CVS Caremark Corp. cut back on its lobbying expenditures in the third quarter, but still spent $2.2 million as it discussed issues including prescription drug costs and pharmacy benefits management laws with the federal government.
The drugstore operator and pharmacy benefits manager said its lobbying costs were down 13 percent from the third quarter of 2010, when it spent $2.6 million. It spent $2.3 million in the second quarter of 2011. CVS Caremark said its lobbying interests included health insurance regulations, laws related to mail order prescriptions and generic drugs, drug safety, and antitrust exemptions for pharmacies. It also lobbied on laws that would require pharmacy benefits management companies, or PBMs, to disclose pricing and contract information. CVS and its competitors sometimes refer to those provisions as "anti-PBM legislation."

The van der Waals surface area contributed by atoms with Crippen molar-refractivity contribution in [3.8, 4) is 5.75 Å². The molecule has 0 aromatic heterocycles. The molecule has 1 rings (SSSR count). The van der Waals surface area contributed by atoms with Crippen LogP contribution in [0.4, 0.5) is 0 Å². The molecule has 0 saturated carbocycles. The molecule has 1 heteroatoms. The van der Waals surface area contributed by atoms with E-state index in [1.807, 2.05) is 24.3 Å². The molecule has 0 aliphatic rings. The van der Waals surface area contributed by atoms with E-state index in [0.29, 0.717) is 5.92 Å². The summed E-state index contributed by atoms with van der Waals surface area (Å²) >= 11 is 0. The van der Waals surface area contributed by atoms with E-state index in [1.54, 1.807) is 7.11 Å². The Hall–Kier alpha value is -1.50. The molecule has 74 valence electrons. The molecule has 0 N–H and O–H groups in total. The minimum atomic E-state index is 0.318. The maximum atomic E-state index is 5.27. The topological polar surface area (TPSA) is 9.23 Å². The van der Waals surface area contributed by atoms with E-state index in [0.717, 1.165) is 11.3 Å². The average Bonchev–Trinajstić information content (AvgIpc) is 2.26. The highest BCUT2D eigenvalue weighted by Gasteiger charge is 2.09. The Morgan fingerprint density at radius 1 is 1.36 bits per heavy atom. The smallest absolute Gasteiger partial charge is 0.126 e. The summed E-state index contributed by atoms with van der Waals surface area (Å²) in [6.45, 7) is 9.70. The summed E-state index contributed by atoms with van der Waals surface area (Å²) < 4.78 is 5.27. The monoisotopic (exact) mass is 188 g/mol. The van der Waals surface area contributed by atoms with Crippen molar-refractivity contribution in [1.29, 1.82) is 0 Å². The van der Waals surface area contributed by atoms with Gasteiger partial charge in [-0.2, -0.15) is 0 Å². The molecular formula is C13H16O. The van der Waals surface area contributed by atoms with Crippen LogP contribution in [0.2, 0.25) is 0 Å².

Other lobbying concerns included corporate tax rates, the Medicare Part D prescription drug benefit, Medicare and Medicaid plan design and cost savings, disclosures of protected health information, and proposals that would change the delivery schedule for the U.S. Post Office. CVS Caremark and other PBMs offer consumers the option of filling 90-day prescriptions through the mail rather than at a pharmacy.
The company said it lobbied Congress, the Department of Health and Human Services, and the Centers for Medicare and Medicaid Services. The Woonsocket, R.I., company disclosed its activity in a form filed Oct. 20 with the House clerk's office.